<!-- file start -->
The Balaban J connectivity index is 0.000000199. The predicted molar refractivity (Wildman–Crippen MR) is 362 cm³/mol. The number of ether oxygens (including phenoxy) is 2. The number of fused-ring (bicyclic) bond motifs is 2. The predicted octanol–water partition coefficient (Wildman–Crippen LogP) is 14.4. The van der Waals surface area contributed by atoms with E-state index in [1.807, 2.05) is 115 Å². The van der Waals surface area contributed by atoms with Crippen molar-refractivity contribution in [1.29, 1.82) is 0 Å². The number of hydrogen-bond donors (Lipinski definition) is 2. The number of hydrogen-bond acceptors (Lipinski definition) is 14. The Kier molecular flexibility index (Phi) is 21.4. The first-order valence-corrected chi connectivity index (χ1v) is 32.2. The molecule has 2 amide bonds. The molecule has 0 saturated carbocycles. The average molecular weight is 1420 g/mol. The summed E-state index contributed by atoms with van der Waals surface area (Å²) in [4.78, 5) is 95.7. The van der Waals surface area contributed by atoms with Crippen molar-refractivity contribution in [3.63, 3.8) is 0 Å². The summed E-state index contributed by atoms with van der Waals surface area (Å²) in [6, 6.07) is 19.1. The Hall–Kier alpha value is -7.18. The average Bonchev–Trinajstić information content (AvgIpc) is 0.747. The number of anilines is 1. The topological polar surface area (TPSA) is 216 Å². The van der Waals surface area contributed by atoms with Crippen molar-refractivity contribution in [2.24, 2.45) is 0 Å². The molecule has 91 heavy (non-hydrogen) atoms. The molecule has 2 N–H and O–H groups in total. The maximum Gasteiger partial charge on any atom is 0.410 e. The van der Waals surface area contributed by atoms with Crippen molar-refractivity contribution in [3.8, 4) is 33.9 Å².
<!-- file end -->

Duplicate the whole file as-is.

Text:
The Balaban J connectivity index is 0.000000199. The predicted molar refractivity (Wildman–Crippen MR) is 362 cm³/mol. The number of ether oxygens (including phenoxy) is 2. The number of fused-ring (bicyclic) bond motifs is 2. The predicted octanol–water partition coefficient (Wildman–Crippen LogP) is 14.4. The van der Waals surface area contributed by atoms with E-state index in [1.807, 2.05) is 115 Å². The van der Waals surface area contributed by atoms with Crippen molar-refractivity contribution in [1.29, 1.82) is 0 Å². The number of hydrogen-bond donors (Lipinski definition) is 2. The number of hydrogen-bond acceptors (Lipinski definition) is 14. The Kier molecular flexibility index (Phi) is 21.4. The first-order valence-corrected chi connectivity index (χ1v) is 32.2. The molecule has 2 amide bonds. The molecule has 0 saturated carbocycles. The average molecular weight is 1420 g/mol. The summed E-state index contributed by atoms with van der Waals surface area (Å²) in [4.78, 5) is 95.7. The van der Waals surface area contributed by atoms with Crippen molar-refractivity contribution in [3.63, 3.8) is 0 Å². The summed E-state index contributed by atoms with van der Waals surface area (Å²) in [6, 6.07) is 19.1. The Hall–Kier alpha value is -7.18. The average Bonchev–Trinajstić information content (AvgIpc) is 0.747. The number of anilines is 1. The topological polar surface area (TPSA) is 216 Å². The van der Waals surface area contributed by atoms with Crippen molar-refractivity contribution in [2.24, 2.45) is 0 Å². The molecule has 91 heavy (non-hydrogen) atoms. The molecule has 2 N–H and O–H groups in total. The maximum Gasteiger partial charge on any atom is 0.410 e. The van der Waals surface area contributed by atoms with Crippen molar-refractivity contribution in [3.8, 4) is 33.9 Å².